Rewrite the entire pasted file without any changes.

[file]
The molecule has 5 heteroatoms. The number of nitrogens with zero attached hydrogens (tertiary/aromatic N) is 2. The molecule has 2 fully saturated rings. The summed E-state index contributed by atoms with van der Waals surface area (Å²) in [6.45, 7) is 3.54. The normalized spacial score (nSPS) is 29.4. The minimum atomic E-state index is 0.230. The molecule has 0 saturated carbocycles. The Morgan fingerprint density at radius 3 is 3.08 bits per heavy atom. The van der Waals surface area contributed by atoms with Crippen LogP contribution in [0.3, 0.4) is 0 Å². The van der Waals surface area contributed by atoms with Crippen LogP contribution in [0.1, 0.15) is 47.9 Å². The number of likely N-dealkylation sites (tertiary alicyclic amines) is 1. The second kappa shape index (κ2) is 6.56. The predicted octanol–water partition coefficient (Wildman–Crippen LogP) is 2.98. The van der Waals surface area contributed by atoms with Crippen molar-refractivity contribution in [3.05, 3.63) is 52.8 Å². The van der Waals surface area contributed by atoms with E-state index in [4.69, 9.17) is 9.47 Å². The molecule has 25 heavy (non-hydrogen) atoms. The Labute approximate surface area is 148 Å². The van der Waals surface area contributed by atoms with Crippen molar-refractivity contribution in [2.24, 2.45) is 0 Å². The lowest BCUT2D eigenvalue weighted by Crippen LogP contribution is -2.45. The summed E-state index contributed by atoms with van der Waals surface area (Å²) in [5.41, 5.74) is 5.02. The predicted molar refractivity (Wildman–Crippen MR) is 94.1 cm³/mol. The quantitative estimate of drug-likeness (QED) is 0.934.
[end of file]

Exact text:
The molecule has 5 heteroatoms. The number of nitrogens with zero attached hydrogens (tertiary/aromatic N) is 2. The molecule has 2 fully saturated rings. The summed E-state index contributed by atoms with van der Waals surface area (Å²) in [6.45, 7) is 3.54. The normalized spacial score (nSPS) is 29.4. The minimum atomic E-state index is 0.230. The molecule has 0 saturated carbocycles. The Morgan fingerprint density at radius 3 is 3.08 bits per heavy atom. The van der Waals surface area contributed by atoms with Crippen LogP contribution in [0.3, 0.4) is 0 Å². The van der Waals surface area contributed by atoms with Crippen LogP contribution in [0.1, 0.15) is 47.9 Å². The number of likely N-dealkylation sites (tertiary alicyclic amines) is 1. The second kappa shape index (κ2) is 6.56. The predicted octanol–water partition coefficient (Wildman–Crippen LogP) is 2.98. The van der Waals surface area contributed by atoms with Crippen molar-refractivity contribution in [3.05, 3.63) is 52.8 Å². The van der Waals surface area contributed by atoms with E-state index in [4.69, 9.17) is 9.47 Å². The molecule has 25 heavy (non-hydrogen) atoms. The Labute approximate surface area is 148 Å². The van der Waals surface area contributed by atoms with Crippen molar-refractivity contribution in [2.24, 2.45) is 0 Å². The lowest BCUT2D eigenvalue weighted by Crippen LogP contribution is -2.45. The summed E-state index contributed by atoms with van der Waals surface area (Å²) in [5.41, 5.74) is 5.02. The predicted molar refractivity (Wildman–Crippen MR) is 94.1 cm³/mol. The quantitative estimate of drug-likeness (QED) is 0.934.